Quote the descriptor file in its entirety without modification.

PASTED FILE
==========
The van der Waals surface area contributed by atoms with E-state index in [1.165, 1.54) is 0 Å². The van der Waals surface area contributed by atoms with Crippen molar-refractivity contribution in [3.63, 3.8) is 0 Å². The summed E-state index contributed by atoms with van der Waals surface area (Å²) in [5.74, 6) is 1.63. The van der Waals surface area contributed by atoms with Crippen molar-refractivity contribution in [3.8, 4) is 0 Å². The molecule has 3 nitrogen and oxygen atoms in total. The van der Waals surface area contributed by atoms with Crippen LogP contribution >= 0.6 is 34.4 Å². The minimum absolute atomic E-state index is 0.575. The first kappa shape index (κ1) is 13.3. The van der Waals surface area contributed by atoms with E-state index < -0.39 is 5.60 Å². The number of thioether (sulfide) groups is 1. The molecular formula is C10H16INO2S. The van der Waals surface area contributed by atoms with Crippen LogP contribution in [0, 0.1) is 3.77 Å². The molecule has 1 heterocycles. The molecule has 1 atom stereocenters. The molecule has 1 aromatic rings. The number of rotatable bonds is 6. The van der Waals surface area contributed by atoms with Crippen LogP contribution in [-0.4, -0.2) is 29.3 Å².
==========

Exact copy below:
The van der Waals surface area contributed by atoms with E-state index in [1.165, 1.54) is 0 Å². The van der Waals surface area contributed by atoms with Crippen molar-refractivity contribution in [3.63, 3.8) is 0 Å². The summed E-state index contributed by atoms with van der Waals surface area (Å²) in [5.74, 6) is 1.63. The van der Waals surface area contributed by atoms with Crippen molar-refractivity contribution in [3.8, 4) is 0 Å². The molecule has 3 nitrogen and oxygen atoms in total. The van der Waals surface area contributed by atoms with Crippen LogP contribution >= 0.6 is 34.4 Å². The minimum absolute atomic E-state index is 0.575. The first kappa shape index (κ1) is 13.3. The van der Waals surface area contributed by atoms with E-state index < -0.39 is 5.60 Å². The number of thioether (sulfide) groups is 1. The molecular formula is C10H16INO2S. The van der Waals surface area contributed by atoms with Crippen LogP contribution in [0, 0.1) is 3.77 Å². The molecule has 1 heterocycles. The molecule has 1 atom stereocenters. The molecule has 1 aromatic rings. The number of rotatable bonds is 6. The van der Waals surface area contributed by atoms with Crippen LogP contribution in [-0.4, -0.2) is 29.3 Å².